“Let’s bag her” I said to the firefighter. “one every five seconds” I added.

As the firefighter repositioned her airway and began to assist her with her respirations, I continued with my assessment. Her radial pulses were weak and she was sweaty. Her pupils were pinpoint and she had some frothy sputum around her mouth. I noted it and moved on.

The engineer was just finishing getting the blood pressure.

“It’s really low and hard to hear…maybe sixty over palp?” he more asked than stated.

I could hear my partner asking questions in the background of the family.

“What medicines does she take? Does she have any medical problems? Any allergies to medications? Does she drink or take any illegal drugs? When did you last see her normal? Has she been sick lately?” All the right questions. Nothing obvious was sticking out. I kept thinking about the empty pill bottles, our only clue thus far.

“Let’s get a line going. Can you spike me a bag?” I asked the engineer.

“Sure” he said and got to it.

“Can you put her feet up please?” I asked the Captain who was standing at her feet.

“Copy” He got right on it.

“I’ll check her sugar.”

When you anticipate a patient needing medications or fluids and it seems as if they are going to be a stat patient, we will often start an IV on scene to get it going before we move. In the case of this patient, she was not only hypotensive, but I was suspecting an overdose. We would not be playing around too much here, it would be a stat transport as she was not doing well.

“I’m going to try some Narcan” I told the captain. I spun around and grabbed the box of Naloxone, better known as Narcan. Narcan is a wonderful drug that is a competitive opiate receptor inhibitor. It will bind to the opiate receptors and prevent the opiates, such as heroin, morphine, or methadone from having the effect of slowing down the breathing and ultimately killing the patient. The drawbacks are that it will not remove the opiates in the system, just block them so when the Narcan wears off, they will OD all over again if enough opiates are still in their system. Narcan also will take away the high instantly sending an addicted patient into acute withdrawal syndrome which could including seizure, profuse sweating, explosive diarrhea, abdominal pain and vomiting, heart attack to name a few, so we are careful with it. Only enough to get the respirations normal.

Just as I was preparing the Narcan, in walks a mousy woman in all black wearing a matching black hat with black roses and a short veil pinned up. She had thick glasses from the 80s that magnified her eyes. She was holding an old leather bible. It was clear by the way the rest of the family was acting that this was someone to be respected. Possibly an elder of the family or a holy person.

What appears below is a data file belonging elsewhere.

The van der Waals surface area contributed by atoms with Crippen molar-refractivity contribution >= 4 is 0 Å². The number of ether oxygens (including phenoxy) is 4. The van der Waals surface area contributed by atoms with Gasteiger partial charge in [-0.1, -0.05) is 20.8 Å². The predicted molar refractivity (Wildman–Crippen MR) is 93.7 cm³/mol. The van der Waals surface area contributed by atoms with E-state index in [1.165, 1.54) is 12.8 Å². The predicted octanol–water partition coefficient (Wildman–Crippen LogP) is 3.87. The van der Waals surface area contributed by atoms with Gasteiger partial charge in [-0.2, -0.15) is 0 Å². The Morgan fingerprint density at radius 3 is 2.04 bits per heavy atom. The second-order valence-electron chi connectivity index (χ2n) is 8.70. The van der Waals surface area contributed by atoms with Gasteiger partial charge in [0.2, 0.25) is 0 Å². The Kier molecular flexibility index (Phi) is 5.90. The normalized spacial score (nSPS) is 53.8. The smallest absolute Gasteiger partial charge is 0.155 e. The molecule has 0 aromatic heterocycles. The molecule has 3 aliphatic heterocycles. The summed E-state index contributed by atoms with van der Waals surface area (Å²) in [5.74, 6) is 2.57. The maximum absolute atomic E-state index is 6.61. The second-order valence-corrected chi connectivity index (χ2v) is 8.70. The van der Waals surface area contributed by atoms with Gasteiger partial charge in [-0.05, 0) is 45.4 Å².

“Excuse me” she said in a meek voice. “Do you mind if I say a prayer?”

“Well ma’am we are working real hard here to save this young lady, pray if you need to it certainly can’t hurt”. The Captain reassured.

“Thank you” she said quietly and jockeyed for a good position at the patient’s feet.

I don’t understand what happened in the next few seconds, but this meek and mild old woman suddenly became aflame with the holy spirit. She turned into the shouting preacher complete with throwing her hands up in the air and punctuating the pertinent syllables in her sentences like she belonged in a travelling revival tent in the turn of the century south.

“Lord!” she started with a dramatic pause letting all the air leave her before springing back up “It is not time to take this humble servant!” she said impossibly loud with an elongated “ssssssss” on the “this”. “She has so much more of your work to do! Do not take her today, I beg of you. Give us more time. Do not take her. Not like this. Not like this! Not like this!” The repeated part got louder and more dramatic with each pass. The other women were starting to grunt and nod in agreement getting more involved in this impromptu prayer meeting.

She was throwing her body onto the legs of our patient and wailing. She was throwing elbows to keep us back. The prayer was much more than we had expected. Her arms ran from the tops of the patient’s thighs down her legs and she chanted and pleaded with her maker to reconsider what surely must be a mistake.